Spotlight on Kraft Foods’ Sandra Howell: FEM’s 2010 Global Mobility Professional of the Year
By Andrew Kittell
Outstanding international opportunities often come to those in the right places at the right times. Talent and hard work help. This is pretty much the course for Sandra Howell (pictured), Kraft Foods' director of compensation and global assignments, the first recipient of the Forum for Expatriate Management's Global Mobility Professional of the Year.
Sandra first joined the ranks of globally mobile professionals in 2002 while directing compensation and benefits for Kraft Foods Asia Pacific. Even though the post included managing international assignments worldwide and Kraft had regional staff in similar roles around the globe, there was no leader for the function. In 2004, Sandra accepted that new leadership position.
A proud British national, Sandra subsequently became a Fellow of the UK's Institute of Personnel & Development. Her responsibilities at Kraft Foods were broadened further, as Sandra describes: "I focused on getting the right people on the right assignments to make best use of the individual's talents, and our investment in them. We also implemented an expatriate management system, made vendor changes, updated policies and a successful exception approval process."
The assignees Sandra manages today have career-grounded reasons for accepting the risks associated with international relocation. She opines, "The often excessive expatriate packages of 20 and 30 years ago are a thing of the past. Employees today are doing international assignments to enhance their careers rather than for financial incentives. The focus today is on the skills and experiences individuals will get from an international assignment, enabling them to progress to senior management positions. And, where Western expatriates used to dominate the assignments, today you are just as likely to see managers from developing markets being offered opportunities."
Global mobility management is constantly changing and becoming increasingly complex. It's Sandra's role to help make sense of all this for Kraft Foods' managers, HR generalists, and, ultimately, the company's employees on assignment. This challenge is also her greatest reward. "I encounter many different situations and issues every day, so I am constantly learning new things. I get tremendous satisfaction knowing that I played a role in navigating employees through a complex and often stressful process and helping them develop into better leaders," Sandra concludes.
The process of international assignments is very personal to Sandra. She's lived it with husband and children (pictured) accompanying her across continents. Even her two teenagers now agree that the Howells' transitions have provided unforeseen benefits. Sandra explains the upside: "A few years ago, my own children would have said they saw no benefit from moving to three countries in a span of 11 years. They dealt with leaving friends they only just gotten to know. But their tone has changed and today they would say this gave them a more mature outlook than other kids their age. It developed their social skills and ability to build relationships, and it's quite normal to them to have a worldwide network of friends, which they converse with through social media. All this has changed dramatically in just the last decade."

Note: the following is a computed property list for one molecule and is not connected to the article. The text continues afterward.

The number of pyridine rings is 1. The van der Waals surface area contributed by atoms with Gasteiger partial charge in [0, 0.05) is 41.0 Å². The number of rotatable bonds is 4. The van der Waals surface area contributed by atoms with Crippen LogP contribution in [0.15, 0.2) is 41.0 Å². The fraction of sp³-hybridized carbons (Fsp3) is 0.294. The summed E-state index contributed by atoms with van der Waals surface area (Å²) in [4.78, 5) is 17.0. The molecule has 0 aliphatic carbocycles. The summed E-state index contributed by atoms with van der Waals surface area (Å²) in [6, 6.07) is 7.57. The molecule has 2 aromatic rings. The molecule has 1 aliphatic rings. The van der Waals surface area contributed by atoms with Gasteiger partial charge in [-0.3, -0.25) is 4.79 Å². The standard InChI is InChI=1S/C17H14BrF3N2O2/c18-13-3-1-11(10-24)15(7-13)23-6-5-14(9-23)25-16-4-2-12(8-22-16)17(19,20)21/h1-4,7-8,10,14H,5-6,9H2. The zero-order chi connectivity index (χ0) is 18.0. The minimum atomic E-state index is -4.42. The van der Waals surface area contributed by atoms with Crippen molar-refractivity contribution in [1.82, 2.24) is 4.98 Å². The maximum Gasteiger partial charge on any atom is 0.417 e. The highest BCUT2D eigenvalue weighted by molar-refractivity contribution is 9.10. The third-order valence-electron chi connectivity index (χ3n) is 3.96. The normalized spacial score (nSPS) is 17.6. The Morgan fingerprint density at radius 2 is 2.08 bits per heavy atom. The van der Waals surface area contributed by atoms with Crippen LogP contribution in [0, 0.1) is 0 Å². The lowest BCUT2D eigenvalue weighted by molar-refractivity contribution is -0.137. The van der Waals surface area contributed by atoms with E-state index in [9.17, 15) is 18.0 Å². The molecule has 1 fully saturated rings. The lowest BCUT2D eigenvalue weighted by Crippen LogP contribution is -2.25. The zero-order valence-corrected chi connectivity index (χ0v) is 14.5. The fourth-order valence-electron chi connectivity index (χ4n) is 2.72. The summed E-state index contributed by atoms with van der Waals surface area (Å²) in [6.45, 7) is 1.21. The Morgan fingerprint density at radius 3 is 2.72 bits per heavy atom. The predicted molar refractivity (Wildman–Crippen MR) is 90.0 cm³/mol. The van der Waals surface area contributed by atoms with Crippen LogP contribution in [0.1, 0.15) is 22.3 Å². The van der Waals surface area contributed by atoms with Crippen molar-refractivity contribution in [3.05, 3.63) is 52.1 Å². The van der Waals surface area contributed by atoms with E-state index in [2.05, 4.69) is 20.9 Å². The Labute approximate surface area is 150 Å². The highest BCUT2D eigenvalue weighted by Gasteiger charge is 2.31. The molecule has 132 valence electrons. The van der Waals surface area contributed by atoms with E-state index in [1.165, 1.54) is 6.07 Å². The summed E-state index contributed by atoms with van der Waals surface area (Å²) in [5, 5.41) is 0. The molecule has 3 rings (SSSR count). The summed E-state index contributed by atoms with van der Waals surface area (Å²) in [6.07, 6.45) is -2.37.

As with any high-achieving family, the Howells ranked their children's education as a top priority. Moving across international borders presented some challenges along the way. International and home-country curriculum schools helped. But that doesn't mean the experience was seamless, even with moves among English-speaking countries. A consistent curriculum like the International Baccalaureate may have helped. Sandra describes the family's most recent move to the States from an assignment in Australia: "Moving to the U.S., we knew we probably wouldn't move again until our kids finished their education. Again, we settled them in very good local schools, but our daughter was only six months before she would move from middle to high school. We were not prepared for the differences in curriculum, even coming from a country with a common language. In retrospect we would have made different course choices and getting additional tuition."
Ultimately, experience helps define us all. And the experience of a globally nomadic family can provide some profound lessons. To conclude, Sandra shares one: "I am British and my husband is a New Zealander. When my son was nine we were living in Melbourne, after having been in Brussels, and he asked about his nationality, but phrased it in terms of "what am I?". I replied that he had a British passport. But this was a philosophical question so, I told him, it's about where you feel at home, where you feel connected with family and friends."
Director Compensation & Global Assignment Programs
Kraft Foods Inc.
Three Lakes Drive
Northfield, IL, 60093, USA
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